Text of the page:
A common but problematic clause in a Separation Agreement in a divorce action is that the spouse may remain in the marital residence until the youngest child turns 18 and then the spouse must sell the home. Only when the house is sold can the other spouse, now the ex-spouse, receive the equity from the home.
What has been occurring quite frequently is when the threshold date is reached, the in-resident ex-spouse refuses to sell the home or take any steps necessary to sell the home, such as: 1) sign a Realtor’s listing agreement; 2) show the home in a presentable condition; 3) agree to a sales price; 4) sign a contract of sale; or 5) sign a deed.
To combat this issue it is necessary to return to Supreme Court and seek judicial intervention. The Judge in the post Judgment of Divorce action has the power and authority to compel the non-compliant ex-spouse to sell the home by finding that ex-spouse in Contempt of Court. The Judge may order the non-compliant ex-spouse to pay a fine as well as the counsel fees of the other ex-spouse for the necessity of filing the Order to Show Cause for such relief. The Court also has the inherent power to incarcerate the non-compliant ex-spouse.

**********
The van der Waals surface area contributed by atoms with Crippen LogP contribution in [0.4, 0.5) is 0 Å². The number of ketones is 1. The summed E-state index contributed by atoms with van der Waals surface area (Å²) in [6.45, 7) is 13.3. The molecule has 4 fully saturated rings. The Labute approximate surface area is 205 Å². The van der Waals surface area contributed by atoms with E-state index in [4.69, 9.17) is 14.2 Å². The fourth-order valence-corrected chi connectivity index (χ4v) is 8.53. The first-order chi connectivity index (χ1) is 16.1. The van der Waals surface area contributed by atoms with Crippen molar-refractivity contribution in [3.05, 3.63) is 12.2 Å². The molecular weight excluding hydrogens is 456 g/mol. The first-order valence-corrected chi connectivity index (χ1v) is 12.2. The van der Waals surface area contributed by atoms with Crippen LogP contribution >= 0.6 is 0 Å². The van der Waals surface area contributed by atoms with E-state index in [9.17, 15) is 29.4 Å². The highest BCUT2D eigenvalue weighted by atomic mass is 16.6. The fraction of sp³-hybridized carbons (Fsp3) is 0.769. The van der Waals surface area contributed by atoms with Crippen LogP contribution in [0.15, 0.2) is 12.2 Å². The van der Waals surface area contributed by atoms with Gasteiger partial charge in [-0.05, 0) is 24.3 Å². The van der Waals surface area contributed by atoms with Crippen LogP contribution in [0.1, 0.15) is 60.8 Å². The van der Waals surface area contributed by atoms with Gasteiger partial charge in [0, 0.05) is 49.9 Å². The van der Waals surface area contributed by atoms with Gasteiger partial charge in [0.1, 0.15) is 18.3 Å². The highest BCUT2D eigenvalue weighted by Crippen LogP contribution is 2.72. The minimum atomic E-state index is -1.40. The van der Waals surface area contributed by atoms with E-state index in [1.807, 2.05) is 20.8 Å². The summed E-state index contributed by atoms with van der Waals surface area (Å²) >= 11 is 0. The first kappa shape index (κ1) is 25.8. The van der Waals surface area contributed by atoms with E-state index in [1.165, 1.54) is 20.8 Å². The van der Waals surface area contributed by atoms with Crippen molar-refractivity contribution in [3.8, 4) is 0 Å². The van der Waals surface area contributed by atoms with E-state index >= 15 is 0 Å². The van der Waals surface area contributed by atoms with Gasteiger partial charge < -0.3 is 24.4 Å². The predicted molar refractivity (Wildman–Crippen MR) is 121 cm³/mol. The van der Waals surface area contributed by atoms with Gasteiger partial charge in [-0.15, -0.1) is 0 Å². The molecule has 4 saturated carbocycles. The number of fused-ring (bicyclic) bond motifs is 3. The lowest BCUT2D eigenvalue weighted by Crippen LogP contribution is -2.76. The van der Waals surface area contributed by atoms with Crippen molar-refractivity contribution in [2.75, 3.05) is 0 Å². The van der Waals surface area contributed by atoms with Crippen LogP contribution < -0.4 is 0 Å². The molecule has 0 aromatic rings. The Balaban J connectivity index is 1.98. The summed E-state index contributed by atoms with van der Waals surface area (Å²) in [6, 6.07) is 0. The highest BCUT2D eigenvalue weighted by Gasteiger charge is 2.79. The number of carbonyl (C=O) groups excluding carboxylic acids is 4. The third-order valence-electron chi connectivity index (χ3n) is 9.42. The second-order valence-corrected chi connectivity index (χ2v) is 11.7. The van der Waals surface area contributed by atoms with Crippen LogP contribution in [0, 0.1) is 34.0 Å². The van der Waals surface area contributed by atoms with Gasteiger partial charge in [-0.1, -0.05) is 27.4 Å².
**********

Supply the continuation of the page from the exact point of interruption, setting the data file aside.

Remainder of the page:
In a number of these matters when I have represented the ex-spouse attempting to compel the in-resident ex-spouse to sell the home, I have sought, and obtained, an Order of Receivership. A Receivership allows the ex-spouse to “step into the shoes” of the in-resident ex-spouse in signing the listing agreement, contract of sale and deed on behalf of the non-compliant ex-spouse, even against the objections of said individual.
As such, even if you have an artfully drafted Separation Agreement, if one party refuses to comply with the terms of the Agreement, all is not at an impasse. There are a number of remedies available to induce the sale of the home.